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Error 137 - you must declare the scalar variable


Error 137 - you must declare the scalar variable

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dokledon
dokledon
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Hi,

I'm running a script against 16 registered servers (6 SQL 2000, 4 SQL 2005, 6 SQL 2008R2) within the same connection.

It works well, except for 2 of 6 the SQL 2008R2.

I receive the error: Error 137 - you must declare the scalar variable.

The script starts like that:

Declare @datefull datetime
Declare @datelog datetime

Set @datefull = '01/05/13 23:12:00.500'
Set @datelog = '28/09/13 14:05:23.100'

Select .....
From ....
GO


I can't understand why those 2 SQL 2008R2 return this error, as it is the same script for all registered servers.

Could it be an Instance configuration ?

Thanks,
Dok
Jeff Moden
Jeff Moden
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Without seeing the rest of the proc, error line number, etc, it's difficult to tell but it could be an artifact later in the code caused by the date format or language settings and the fact that it appears that your dates are in the dd/mm/yyyy format. Total shot in the dark, though.

--Jeff Moden

RBAR is pronounced ree-bar and is a Modenism for Row-By-Agonizing-Row.
First step towards the paradigm shift of writing Set Based code:
Stop thinking about what you want to do to a row... think, instead, of what you want to do to a column.
Although they tell us that they want it real bad, our primary goal is to ensure that we dont actually give it to them that way.
Although change is inevitable, change for the better is not.
Just because you can do something in PowerShell, doesnt mean you should. Wink

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patrickmcginnis59 10839
patrickmcginnis59 10839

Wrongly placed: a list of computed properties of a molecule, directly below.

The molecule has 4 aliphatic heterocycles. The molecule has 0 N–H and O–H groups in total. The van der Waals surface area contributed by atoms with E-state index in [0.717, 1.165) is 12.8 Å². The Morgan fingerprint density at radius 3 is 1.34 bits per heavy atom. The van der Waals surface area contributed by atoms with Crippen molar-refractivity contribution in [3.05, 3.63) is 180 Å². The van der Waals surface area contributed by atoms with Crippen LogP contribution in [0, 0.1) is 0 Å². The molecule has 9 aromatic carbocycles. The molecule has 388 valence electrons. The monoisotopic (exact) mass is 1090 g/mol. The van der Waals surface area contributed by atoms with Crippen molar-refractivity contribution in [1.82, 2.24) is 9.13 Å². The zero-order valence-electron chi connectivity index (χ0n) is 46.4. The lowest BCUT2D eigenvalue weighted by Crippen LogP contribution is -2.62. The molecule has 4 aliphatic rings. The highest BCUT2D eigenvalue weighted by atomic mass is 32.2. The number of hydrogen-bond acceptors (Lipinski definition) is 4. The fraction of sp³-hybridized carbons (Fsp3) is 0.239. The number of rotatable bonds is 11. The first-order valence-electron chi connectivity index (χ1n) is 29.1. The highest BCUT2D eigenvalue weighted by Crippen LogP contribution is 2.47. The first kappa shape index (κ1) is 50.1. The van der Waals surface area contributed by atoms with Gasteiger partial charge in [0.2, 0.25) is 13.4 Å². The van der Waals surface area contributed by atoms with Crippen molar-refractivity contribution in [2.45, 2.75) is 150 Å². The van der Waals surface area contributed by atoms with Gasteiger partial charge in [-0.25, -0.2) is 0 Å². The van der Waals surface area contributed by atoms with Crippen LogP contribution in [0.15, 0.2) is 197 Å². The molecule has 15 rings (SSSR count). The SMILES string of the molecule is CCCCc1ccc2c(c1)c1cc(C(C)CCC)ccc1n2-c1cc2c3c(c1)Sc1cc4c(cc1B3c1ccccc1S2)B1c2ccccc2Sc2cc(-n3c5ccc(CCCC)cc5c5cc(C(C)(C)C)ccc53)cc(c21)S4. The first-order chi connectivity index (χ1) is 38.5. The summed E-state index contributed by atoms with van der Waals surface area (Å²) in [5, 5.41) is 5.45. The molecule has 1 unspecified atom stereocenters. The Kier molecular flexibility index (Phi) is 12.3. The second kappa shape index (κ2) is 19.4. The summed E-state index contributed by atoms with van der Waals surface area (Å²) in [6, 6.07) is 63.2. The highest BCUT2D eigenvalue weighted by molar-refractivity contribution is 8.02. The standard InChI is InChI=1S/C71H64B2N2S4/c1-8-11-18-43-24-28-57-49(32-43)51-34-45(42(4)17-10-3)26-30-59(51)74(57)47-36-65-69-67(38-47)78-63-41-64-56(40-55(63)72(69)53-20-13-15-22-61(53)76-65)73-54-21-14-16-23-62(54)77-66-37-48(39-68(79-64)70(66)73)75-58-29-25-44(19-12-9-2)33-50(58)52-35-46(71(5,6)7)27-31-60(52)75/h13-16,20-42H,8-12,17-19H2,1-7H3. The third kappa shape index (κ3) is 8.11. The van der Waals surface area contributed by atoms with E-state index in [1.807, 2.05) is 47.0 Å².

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dokledon (8/2/2013)
Hi,

I'm running a script against 16 registered servers (6 SQL 2000, 4 SQL 2005, 6 SQL 2008R2) within the same connection.

It works well, except for 2 of 6 the SQL 2008R2.

I receive the error: Error 137 - you must declare the scalar variable.

The script starts like that:

Declare @datefull datetime
Declare @datelog datetime

Set @datefull = '01/05/13 23:12:00.500'
Set @datelog = '28/09/13 14:05:23.100'

Select .....
From ....
GO


I can't understand why those 2 SQL 2008R2 return this error, as it is the same script for all registered servers.

Could it be an Instance configuration ?

Thanks,
Dok


You could also doublecheck that these two servers don't have one of those "case sensitive" collations. If it had a case sensitive collation and you aren't consistant with your naming of variables (the declaration has all lowercase and subsequent use of that variable maybe has an uppercase spelling), this could lead to these specific servers complaining while others successfully run.

Just a possibility you might want to eliminate!

to properly post on a forum:
http://www.sqlservercentral.com/articles/61537/
dokledon
dokledon
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Thanks to Jeff and Patrick for their answers.

It was indeed a collation problem, as one of the variable was using Upper case and was called with Lower case.

Dok.
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